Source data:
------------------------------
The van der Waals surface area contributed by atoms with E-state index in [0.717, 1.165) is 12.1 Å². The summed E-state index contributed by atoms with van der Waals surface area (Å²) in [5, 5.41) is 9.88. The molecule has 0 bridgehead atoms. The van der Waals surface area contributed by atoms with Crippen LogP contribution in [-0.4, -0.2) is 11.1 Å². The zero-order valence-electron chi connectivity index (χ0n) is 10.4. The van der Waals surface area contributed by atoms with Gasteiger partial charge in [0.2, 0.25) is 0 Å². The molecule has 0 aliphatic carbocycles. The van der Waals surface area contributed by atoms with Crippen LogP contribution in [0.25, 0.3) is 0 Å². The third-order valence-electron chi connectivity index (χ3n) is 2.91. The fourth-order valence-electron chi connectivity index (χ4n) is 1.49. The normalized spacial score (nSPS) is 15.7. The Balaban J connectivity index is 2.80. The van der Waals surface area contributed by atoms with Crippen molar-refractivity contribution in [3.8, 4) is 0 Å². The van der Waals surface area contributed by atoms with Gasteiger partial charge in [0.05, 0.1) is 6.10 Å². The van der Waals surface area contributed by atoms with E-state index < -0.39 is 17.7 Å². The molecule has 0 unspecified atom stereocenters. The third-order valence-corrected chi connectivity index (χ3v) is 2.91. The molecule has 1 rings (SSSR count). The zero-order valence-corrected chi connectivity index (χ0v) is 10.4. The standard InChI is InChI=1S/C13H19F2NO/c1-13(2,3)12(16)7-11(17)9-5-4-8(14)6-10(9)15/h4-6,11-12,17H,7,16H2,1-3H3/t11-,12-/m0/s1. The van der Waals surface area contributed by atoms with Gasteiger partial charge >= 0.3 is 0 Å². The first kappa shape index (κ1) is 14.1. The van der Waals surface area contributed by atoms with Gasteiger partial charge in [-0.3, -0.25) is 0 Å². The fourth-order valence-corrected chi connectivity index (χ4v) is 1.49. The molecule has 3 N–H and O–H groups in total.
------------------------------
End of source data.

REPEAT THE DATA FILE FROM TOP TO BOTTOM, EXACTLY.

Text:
The van der Waals surface area contributed by atoms with E-state index in [0.717, 1.165) is 12.1 Å². The summed E-state index contributed by atoms with van der Waals surface area (Å²) in [5, 5.41) is 9.88. The molecule has 0 bridgehead atoms. The van der Waals surface area contributed by atoms with Crippen LogP contribution in [-0.4, -0.2) is 11.1 Å². The zero-order valence-electron chi connectivity index (χ0n) is 10.4. The van der Waals surface area contributed by atoms with Gasteiger partial charge in [0.2, 0.25) is 0 Å². The molecule has 0 aliphatic carbocycles. The van der Waals surface area contributed by atoms with Crippen LogP contribution in [0.25, 0.3) is 0 Å². The third-order valence-electron chi connectivity index (χ3n) is 2.91. The fourth-order valence-electron chi connectivity index (χ4n) is 1.49. The normalized spacial score (nSPS) is 15.7. The Balaban J connectivity index is 2.80. The van der Waals surface area contributed by atoms with Crippen molar-refractivity contribution in [3.8, 4) is 0 Å². The van der Waals surface area contributed by atoms with Gasteiger partial charge in [0.05, 0.1) is 6.10 Å². The van der Waals surface area contributed by atoms with E-state index < -0.39 is 17.7 Å². The molecule has 0 unspecified atom stereocenters. The third-order valence-corrected chi connectivity index (χ3v) is 2.91. The molecule has 1 rings (SSSR count). The zero-order valence-corrected chi connectivity index (χ0v) is 10.4. The standard InChI is InChI=1S/C13H19F2NO/c1-13(2,3)12(16)7-11(17)9-5-4-8(14)6-10(9)15/h4-6,11-12,17H,7,16H2,1-3H3/t11-,12-/m0/s1. The van der Waals surface area contributed by atoms with Gasteiger partial charge >= 0.3 is 0 Å². The first kappa shape index (κ1) is 14.1. The van der Waals surface area contributed by atoms with Gasteiger partial charge in [-0.3, -0.25) is 0 Å². The fourth-order valence-corrected chi connectivity index (χ4v) is 1.49. The molecule has 3 N–H and O–H groups in total.